“Find Me” was up next, with spotlights scattered and swirling across the stadium, fitting the lyrics, and then the stage turned a bright neon-green for “Radioactive.”

The emphasis wasn’t on theatrics or showmanship. It was about the music, which has evolved and shifted over two decades, from studios in Nashville to studios in Los Angeles, and it was about the thoughtful, occasionally wrenching lyrics.

And, yes, of course, the obvious lyrics like “your sex is on fire.” But the guy’s married to a Victoria’s Secret Angel, so what do you really expect?

Still, it was quite some time before Kings of Leon got to “Sex on Fire.”

For “On Call,” with his promise to be there, fans would shout “Be there!” at the top of their lungs.

A Slow Build

The Houston crowd was enjoying the show, but for the first half, you’d mainly find the diehard fans up and dancing.

Most of the crowd was bobbing heads and swaying shoulders. You could tell they truly liked the music, but didn’t know all the words by heart.

That didn’t stop them from screaming or hollering at the start of every song. Even if the lyrics were a mystery, the opening chords weren’t.

The vibe kept going from “Revelry” to “Supersoaker,” with the audience buzzing with energy. “It’s so good to be here!” Caleb shouted.

When it was time for “Closer,” the phones really started coming out for snapchat, Instagram, all of it. “She took my heart, I think she took my soul,” Caleb sang out.

But it was nothing compared to what happened next. The stage went black and as soon as a few notes were played, the crowd erupted in screams. This time, people got up to dance en masse, because this was music literally everyone knew.

“Lay where you’re laying, don’t make a sound. I know they’re watching, watching,” the arena cried out to “Sex on Fire.”

“Everybody sing!” Caleb shouted, as if everyone wasn’t already.

In a few songs, Kings of Leon slipped down to the South with “Pickup Truck.” Classic country theme, just with a rock ‘n’ roll delivery. It’s a territorial tale, the lead singer coming to blows with his romantic rival, bloody teeth included.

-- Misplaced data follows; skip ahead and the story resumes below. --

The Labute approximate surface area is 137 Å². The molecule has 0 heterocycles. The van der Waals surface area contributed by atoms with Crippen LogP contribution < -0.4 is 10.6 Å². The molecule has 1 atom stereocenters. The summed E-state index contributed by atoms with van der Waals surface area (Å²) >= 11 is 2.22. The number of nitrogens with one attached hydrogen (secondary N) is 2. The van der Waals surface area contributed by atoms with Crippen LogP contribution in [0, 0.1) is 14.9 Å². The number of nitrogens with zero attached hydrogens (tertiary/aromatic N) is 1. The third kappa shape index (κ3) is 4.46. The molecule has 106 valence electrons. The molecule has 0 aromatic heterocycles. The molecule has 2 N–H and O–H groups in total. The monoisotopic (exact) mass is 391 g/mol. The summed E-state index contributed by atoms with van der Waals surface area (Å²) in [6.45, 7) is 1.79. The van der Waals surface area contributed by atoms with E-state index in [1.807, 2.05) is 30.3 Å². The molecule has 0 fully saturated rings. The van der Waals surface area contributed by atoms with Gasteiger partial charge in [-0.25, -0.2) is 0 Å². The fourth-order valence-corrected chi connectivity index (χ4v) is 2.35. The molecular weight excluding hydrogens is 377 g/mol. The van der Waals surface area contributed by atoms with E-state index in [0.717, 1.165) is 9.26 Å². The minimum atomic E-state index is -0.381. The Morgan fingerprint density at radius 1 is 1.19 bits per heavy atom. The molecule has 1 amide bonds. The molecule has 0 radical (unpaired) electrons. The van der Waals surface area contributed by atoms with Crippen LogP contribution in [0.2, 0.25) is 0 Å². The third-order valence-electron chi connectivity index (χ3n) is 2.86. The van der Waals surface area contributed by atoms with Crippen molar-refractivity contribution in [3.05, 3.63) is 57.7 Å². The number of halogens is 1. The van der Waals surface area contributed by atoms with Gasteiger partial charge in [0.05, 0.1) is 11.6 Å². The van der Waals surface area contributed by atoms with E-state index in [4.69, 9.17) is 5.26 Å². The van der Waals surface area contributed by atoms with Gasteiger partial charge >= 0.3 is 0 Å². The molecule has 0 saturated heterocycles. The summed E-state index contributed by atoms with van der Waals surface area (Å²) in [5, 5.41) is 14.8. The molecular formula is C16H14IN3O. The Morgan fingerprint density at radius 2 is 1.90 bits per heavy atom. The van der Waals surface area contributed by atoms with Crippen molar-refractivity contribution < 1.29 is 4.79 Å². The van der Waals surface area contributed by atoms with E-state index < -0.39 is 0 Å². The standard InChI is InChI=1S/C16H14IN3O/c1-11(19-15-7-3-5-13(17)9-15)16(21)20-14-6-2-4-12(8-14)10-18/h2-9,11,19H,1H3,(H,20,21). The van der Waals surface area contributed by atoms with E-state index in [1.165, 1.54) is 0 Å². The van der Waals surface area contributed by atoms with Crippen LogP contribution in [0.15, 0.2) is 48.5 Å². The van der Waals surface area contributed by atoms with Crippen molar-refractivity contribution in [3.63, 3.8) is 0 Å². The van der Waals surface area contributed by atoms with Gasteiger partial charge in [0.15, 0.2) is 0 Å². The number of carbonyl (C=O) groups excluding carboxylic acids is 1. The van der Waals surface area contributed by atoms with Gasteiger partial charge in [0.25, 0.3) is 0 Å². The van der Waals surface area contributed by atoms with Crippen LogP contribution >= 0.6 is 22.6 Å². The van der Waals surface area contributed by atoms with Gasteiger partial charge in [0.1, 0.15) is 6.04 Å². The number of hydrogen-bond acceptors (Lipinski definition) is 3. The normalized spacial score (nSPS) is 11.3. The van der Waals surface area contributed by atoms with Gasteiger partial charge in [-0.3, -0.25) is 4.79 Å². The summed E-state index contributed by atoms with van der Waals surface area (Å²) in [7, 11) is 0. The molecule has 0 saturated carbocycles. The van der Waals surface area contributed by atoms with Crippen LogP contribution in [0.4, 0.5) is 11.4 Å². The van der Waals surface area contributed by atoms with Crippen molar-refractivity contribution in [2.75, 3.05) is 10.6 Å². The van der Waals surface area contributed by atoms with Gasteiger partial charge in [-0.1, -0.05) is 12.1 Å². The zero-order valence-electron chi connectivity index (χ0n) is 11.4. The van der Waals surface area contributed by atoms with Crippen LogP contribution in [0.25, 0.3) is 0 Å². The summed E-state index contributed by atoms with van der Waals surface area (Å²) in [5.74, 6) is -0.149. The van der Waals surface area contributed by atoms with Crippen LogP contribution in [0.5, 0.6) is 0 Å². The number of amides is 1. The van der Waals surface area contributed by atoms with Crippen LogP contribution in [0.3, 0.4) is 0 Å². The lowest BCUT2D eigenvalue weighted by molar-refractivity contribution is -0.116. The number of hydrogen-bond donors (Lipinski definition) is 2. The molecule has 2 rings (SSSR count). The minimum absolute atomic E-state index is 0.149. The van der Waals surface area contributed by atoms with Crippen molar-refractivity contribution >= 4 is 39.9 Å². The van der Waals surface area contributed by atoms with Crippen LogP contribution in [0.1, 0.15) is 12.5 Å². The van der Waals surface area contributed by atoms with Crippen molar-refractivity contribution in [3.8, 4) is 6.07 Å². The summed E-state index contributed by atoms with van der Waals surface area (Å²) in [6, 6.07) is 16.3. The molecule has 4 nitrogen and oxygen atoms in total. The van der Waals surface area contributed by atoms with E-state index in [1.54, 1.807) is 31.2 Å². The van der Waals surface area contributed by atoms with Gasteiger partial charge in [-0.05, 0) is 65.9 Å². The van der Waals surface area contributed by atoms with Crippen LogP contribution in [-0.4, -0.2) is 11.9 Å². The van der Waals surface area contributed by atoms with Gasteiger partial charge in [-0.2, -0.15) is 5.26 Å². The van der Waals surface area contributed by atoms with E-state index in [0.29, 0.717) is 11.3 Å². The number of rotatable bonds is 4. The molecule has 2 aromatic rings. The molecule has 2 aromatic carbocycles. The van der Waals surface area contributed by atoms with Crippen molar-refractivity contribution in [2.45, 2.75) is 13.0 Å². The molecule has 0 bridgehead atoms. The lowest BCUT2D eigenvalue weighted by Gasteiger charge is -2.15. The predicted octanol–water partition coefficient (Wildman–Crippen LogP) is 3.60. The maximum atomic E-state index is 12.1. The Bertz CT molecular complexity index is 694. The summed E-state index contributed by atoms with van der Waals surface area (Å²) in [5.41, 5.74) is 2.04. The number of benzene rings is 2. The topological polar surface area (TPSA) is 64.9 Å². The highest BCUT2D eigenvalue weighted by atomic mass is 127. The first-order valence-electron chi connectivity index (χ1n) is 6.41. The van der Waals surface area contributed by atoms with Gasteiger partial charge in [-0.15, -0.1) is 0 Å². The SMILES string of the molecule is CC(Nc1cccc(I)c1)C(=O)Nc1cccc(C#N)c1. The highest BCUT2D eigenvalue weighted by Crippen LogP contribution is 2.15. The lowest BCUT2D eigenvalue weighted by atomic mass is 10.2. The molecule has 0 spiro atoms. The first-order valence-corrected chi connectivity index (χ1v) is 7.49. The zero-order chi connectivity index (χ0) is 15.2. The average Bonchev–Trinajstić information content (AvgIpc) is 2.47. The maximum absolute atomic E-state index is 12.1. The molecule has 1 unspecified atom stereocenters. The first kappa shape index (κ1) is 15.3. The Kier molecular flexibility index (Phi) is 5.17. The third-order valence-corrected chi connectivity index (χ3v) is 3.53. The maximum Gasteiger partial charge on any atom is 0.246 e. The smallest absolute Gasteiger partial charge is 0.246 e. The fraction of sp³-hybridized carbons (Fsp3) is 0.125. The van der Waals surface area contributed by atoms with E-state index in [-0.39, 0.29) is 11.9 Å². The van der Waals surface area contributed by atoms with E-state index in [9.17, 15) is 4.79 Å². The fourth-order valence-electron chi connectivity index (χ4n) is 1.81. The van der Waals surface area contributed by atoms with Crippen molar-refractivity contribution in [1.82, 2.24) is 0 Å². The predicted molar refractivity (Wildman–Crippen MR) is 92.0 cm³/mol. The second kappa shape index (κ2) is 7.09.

That’s not to say it isn’t clever. “But when he pulled in and revved it up, I said you call that a pickup truck?”

“You guys doin’ alright?” Caleb shouted. “We have a few more songs for you tonight. This is a real treat. Thank you for having us.” OK, fine. Maybe they are Southern gentlemen.

Caleb sang about pretty girls, fights, beer, stars and rivals in “Back Down South.” But just when people were about to take him up on his offer “If you wanna go, I’m going back south now. Come on, take my hand, I’m going back down south now,” something incredible happened.

The music veered off course right before the chorus, and Caleb smiled. “Amarillo by mornin’,” he sang. The crowd went wild, singing through the next two lines with him before he got back to back down south.

“When that sun is high in that Texas sky” got the loudest shouts yet.

Kings of Leon could have cut it off then and there on a high note. But if they had, somebody was going to have to answer for why “Use Somebody” never got its time in the spotlight. It was up next, with the crowd jumping out of their seats in response to “Come on, everybody!” To some people, that meant headbang. To others, fist pump.

They brought it back to the Lone Star State for their very final song, “Waste a Moment.” The song kicks off with “All the way from Waco to WE-HO with a rabbit on her chain,” the story of a waitress and her Texan paramour on a road trip to Los Angeles.

Houston Rodeo fans made the time, alright, but they didn’t waste a moment.